Salley Vickers’s The Other Side of You is a lovely, smart, beautiful book. I didn’t fall in love with it, as I thought I might, but that doesn’t keep me from seeing how others might love it and that it has an awful lot to recommend it. I suppose what this tells me that being lovely, smart, and beautiful isn’t enough when it comes to fiction; there also has to be some spark or sense of identification (and not of the easy “I identify with the characters” sort) that a person feels for a book to truly fall in love with it.
It tells the story of David McBride, a psychiatrist, who is treating a particularly challenging patient, Elizabeth Cruikshank, who has tried and failed to commit suicide and who is now resistant to David’s attempts to get her to talk. In the book’s early pages, we learn about David’s life at the same time that we read about his first sessions with Elizabeth. David himself suffered a trauma as a young child: he witnessed his brother’s death as the brother tried to lead him across the street and was hit by a lorry. The narrative is written in the first person from David’s perspective, and David is open from the very beginning about how this tragedy still haunts him, many years later. He has done his best to recover from it, but he knows that this is the sort of event one doesn’t really ever get over.
Eventually Elizabeth does open up and begin to tell her story, which David retells to the reader in a long passages that recreate the scenes Elizabeth lived through. At this point something magical begins to happen to David. He finds himself so profoundly moved by Elizabeth’s story that he begins to think again about his own past and his own wounds, and he begins to move beyond the role of a psychiatrist to relate to Elizabeth as a friend.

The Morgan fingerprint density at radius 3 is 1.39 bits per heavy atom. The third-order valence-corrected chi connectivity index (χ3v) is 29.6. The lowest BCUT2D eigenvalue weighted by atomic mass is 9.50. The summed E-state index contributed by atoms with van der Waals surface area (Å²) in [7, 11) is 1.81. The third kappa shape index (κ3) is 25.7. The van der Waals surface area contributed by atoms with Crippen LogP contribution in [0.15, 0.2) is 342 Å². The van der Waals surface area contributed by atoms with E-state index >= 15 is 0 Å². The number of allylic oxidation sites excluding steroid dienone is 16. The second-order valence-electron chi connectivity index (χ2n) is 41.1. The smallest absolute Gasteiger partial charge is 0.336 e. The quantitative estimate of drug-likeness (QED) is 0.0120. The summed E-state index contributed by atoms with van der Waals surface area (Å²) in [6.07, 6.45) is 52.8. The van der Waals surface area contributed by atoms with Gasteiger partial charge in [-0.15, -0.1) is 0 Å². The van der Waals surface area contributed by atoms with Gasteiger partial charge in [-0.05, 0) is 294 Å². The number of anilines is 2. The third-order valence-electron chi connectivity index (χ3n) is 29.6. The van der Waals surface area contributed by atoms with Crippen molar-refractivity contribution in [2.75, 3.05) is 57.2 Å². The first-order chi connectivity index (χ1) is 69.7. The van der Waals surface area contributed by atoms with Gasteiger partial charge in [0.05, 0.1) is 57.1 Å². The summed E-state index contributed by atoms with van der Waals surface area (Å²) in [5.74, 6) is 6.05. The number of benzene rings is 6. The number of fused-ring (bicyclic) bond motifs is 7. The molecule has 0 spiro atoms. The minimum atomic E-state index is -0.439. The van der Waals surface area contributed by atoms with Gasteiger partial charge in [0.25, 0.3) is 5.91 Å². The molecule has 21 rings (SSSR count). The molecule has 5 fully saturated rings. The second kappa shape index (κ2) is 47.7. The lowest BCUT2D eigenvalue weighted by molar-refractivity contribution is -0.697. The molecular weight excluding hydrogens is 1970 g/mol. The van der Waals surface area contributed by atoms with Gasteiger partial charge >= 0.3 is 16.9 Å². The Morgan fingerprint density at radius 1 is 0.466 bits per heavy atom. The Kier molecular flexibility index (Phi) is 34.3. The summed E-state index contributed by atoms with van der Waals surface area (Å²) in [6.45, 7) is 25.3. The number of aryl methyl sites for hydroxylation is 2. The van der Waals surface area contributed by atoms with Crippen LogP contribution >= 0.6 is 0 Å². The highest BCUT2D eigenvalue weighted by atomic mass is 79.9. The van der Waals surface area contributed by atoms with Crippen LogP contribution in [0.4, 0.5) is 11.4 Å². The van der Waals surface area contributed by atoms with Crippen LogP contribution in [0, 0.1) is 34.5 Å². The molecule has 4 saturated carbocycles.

One of the things I particularly liked about this book is the way it questions the roles of analyst and patient, particularly the power dynamic that usually exists between the two, with the patient as the needy one and the analyst as the source of healing and guidance. David reveals to us — and eventually to Elizabeth — just how vulnerable and broken he is and how in need of help he is himself. During long conversations in which they both tell their stories, he breaks some of the rules designed to keep boundaries up between doctor and patient and shows as he does so just how complex doctor/patient relationships really are and how mysterious the healing process can be. The dynamic between living, breathing human beings can’t really be contained by professional rules.
Vickers weaves into her story a contemplation of the way art can shape one’s life. Art is what begins the deepening of Elizabeth and David’s friendship: Elizabeth had fallen in love with a man who studied Caravaggio, an artist who has been meaningful in David’s life as well, and it’s David’s mention of Caravaggio that gets Elizabeth to talk in the first place. So bound up in this exploration of love and loss there is also a role for art and beauty, for the way art can express what seems impossible to put into words and the way it can become an inextricable part of the bonds that hold people together.
I’m almost writing myself into liking this book more than I really did. The truth is that I admired all this in a detached kind of way. Reading the book was an intellectual exercise in seeing how Vickers brought her ideas together, rather than an experience of thinking and feeling all at once. I never came to care about the characters all that much, except as ways to explore ideas. I don’t need to identify with characters in the sense of liking them or being able to imagine knowing them in my own life, but I do want to feel that they are alive, that there is some spark there that makes them seem real.
I’m genuinely sorry about this one, because all the elements are there that might make me fall in love with it. But, alas, even when we want to fall in love, sometimes it just doesn’t happen.